Quality still makes a difference
“We research what suits our needs, so we look for high-quality products at an affordable price,” says contractor Tom Drexler of Tom Drexler Plumbing.
If a customer asks Dave Ariano’s Ravinia Plumbing & Heating to install an inferior product purchased online or elsewhere, he replies, “You’re paying professional rates for us to put in a piece of junk.”
Like Drexler, Ariano uses his showroom to steer his customers toward products that hold up and can be repaired easily. He steers them away from products that will result in callbacks and other problems down the line.
The two contractors, whose companies are featured in this month’s cover story, may not be aware that many designers share their view. In a survey conducted at last year’s Kitchen & Bath Industry Show in Las Vegas, quality came out as the top reason why design professionals select one brand of products over another.
“In the end, design professionals want products that work and don’t cause them to worry,” according to Accountability Information Management, which interviewed more than 100 designers, kitchen-and-bath dealers, builders, remodelers and contractors in the aisles of KBIS. AIM quotes one designer as saying: “Quality is No. 1. I want repeat customers, not unhappy ones.”
Of 30 reasons given on why one brand is chosen over another, quality was cited by 39% of respondents, 71% of whom are designers. I should tell you that ease of installation was mentioned as a top reason by only 1% of them, so you may not agree with designers on everything, as I said.
But Drexler says affordability is an issue, and price certainly ranks high as a factor with designers. They identify budget or cost as their second top reason for selecting one brand over another.
“It is not surprising that design professionals want more - more quality, more functionality, more aesthetics all with less cost,” AIM reports. “Designers continue to push product manufacturers to achieve the primary reasons they pick one brand over another: the highest quality at the ‘best price.’”
Designers put more emphasis on both quality and price than they did the previous year when AIM President Jim Nowakowski and his colleagues surveyed attendees at the 2010 KBIS in Chicago. Budget or cost increased from being cited by 24% of designers and other industry professionals to 35%, while quality grew from 32%.
Other reasons cited in 2011 for brand preference include: aesthetics or style, 19% (up from 13%); client preference or needs, 19% (up from 10%); availability or ease of purchase, 14% (up from 7%); experience or familiarity with the product, 13% (up marginally from 12%); and customer support or service, 10% (down from 14%).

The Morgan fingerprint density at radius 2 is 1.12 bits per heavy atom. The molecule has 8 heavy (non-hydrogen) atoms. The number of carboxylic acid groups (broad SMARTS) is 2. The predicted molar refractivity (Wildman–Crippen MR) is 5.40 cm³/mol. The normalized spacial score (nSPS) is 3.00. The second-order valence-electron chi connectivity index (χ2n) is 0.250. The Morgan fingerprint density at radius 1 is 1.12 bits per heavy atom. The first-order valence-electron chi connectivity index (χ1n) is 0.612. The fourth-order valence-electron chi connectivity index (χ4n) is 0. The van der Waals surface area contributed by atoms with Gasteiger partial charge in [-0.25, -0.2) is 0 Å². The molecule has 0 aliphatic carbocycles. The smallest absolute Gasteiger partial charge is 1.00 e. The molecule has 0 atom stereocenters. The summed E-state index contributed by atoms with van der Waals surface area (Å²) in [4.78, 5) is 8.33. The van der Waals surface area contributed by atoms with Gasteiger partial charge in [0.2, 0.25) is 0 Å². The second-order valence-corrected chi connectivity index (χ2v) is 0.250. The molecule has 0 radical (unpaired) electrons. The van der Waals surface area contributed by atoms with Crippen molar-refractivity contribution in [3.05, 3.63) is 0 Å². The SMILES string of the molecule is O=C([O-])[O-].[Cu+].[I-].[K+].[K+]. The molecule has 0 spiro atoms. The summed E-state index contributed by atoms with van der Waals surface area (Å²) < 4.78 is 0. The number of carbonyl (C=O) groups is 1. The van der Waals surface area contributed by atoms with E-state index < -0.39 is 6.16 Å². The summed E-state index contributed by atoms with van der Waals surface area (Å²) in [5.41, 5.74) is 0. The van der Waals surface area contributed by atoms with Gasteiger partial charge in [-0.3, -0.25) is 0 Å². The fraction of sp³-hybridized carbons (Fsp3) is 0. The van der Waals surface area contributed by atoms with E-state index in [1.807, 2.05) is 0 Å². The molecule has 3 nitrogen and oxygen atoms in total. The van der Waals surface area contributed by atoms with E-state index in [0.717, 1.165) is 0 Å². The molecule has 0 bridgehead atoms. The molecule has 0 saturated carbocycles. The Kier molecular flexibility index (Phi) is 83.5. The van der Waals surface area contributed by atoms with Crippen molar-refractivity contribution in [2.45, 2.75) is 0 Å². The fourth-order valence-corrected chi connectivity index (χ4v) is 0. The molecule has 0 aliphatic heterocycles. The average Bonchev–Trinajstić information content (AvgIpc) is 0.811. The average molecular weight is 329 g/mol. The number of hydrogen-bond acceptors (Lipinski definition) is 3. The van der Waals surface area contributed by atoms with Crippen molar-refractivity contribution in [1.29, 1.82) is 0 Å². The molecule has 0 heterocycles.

The research also reports where designers get product information and inspiration for their plans. Two-thirds say manufacturers remain the best source of product information, with almost an identical number preferring email as the best way for manufacturers to communicate this information to them.
Almost half (48% in each case) say that websites or magazines are the best places to get product information. Only 19% prefer to learn about products in showrooms and just 10% at trade shows.
The report notes that many designers still enjoy meeting with manufacturers reps and their suppliers face to face. That’s a point on which Ariano agrees.
“I like it when reps come in here,” he says. “I like to see what’s new, and they know what comes out the door at the factory.”
For inspiration, designers say magazines still lead the way.
“In fact, more design professionals indicated they use magazines for inspiration on their projects than in 2010 - from 57% in 2010 to 76% today,” AIM reports. “That’s a significant increase.”
Other sources of designers’ inspiration include websites (48%) and showrooms (19%). Home shows or KBIS each inspire 10% of respondents while HGTV just 5%, which is up from 3% in the 2010 survey.
As was the case in 2010, AIM intended its survey results to help manufacturers market their products more successfully to the design community. They can benefit you as well if your bath-and-kitchen work involves designers and their clients, or if you work directly with homeowners.
Drexler says his bathroom remodeling jobs in Louisville, Ky., are increasing. The remodeling market presents opportunities to you in other parts of the country where new home construction still struggles.